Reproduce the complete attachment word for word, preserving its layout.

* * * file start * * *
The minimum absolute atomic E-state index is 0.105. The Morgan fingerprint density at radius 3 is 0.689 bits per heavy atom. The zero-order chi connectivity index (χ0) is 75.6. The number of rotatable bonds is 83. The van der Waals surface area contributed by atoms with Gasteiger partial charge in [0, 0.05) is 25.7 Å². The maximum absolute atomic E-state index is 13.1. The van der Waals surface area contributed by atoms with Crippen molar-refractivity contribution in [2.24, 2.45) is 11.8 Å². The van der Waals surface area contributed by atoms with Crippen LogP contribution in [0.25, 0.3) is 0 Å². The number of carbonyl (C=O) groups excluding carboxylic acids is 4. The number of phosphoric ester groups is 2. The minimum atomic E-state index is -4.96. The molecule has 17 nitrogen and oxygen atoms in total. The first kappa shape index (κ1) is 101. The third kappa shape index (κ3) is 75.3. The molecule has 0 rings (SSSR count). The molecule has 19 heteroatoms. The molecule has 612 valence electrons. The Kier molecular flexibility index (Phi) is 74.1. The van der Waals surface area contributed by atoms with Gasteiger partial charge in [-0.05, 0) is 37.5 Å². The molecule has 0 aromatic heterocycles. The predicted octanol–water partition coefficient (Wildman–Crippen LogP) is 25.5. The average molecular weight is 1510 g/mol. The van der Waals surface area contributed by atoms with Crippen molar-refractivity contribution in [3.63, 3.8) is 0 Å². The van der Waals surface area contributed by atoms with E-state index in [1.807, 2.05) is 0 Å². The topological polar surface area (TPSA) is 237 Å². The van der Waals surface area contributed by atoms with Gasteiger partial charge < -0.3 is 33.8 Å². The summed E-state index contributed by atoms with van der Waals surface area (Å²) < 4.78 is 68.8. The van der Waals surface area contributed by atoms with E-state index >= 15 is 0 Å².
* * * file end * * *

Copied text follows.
The minimum absolute atomic E-state index is 0.105. The Morgan fingerprint density at radius 3 is 0.689 bits per heavy atom. The zero-order chi connectivity index (χ0) is 75.6. The number of rotatable bonds is 83. The van der Waals surface area contributed by atoms with Gasteiger partial charge in [0, 0.05) is 25.7 Å². The maximum absolute atomic E-state index is 13.1. The van der Waals surface area contributed by atoms with Crippen molar-refractivity contribution in [2.24, 2.45) is 11.8 Å². The van der Waals surface area contributed by atoms with Crippen LogP contribution in [0.25, 0.3) is 0 Å². The number of carbonyl (C=O) groups excluding carboxylic acids is 4. The number of phosphoric ester groups is 2. The minimum atomic E-state index is -4.96. The molecule has 17 nitrogen and oxygen atoms in total. The first kappa shape index (κ1) is 101. The third kappa shape index (κ3) is 75.3. The molecule has 0 rings (SSSR count). The molecule has 19 heteroatoms. The molecule has 612 valence electrons. The Kier molecular flexibility index (Phi) is 74.1. The van der Waals surface area contributed by atoms with Gasteiger partial charge in [-0.05, 0) is 37.5 Å². The molecule has 0 aromatic heterocycles. The predicted octanol–water partition coefficient (Wildman–Crippen LogP) is 25.5. The average molecular weight is 1510 g/mol. The van der Waals surface area contributed by atoms with Crippen molar-refractivity contribution in [3.63, 3.8) is 0 Å². The van der Waals surface area contributed by atoms with E-state index in [1.807, 2.05) is 0 Å². The topological polar surface area (TPSA) is 237 Å². The van der Waals surface area contributed by atoms with Gasteiger partial charge < -0.3 is 33.8 Å². The summed E-state index contributed by atoms with van der Waals surface area (Å²) < 4.78 is 68.8. The van der Waals surface area contributed by atoms with E-state index >= 15 is 0 Å².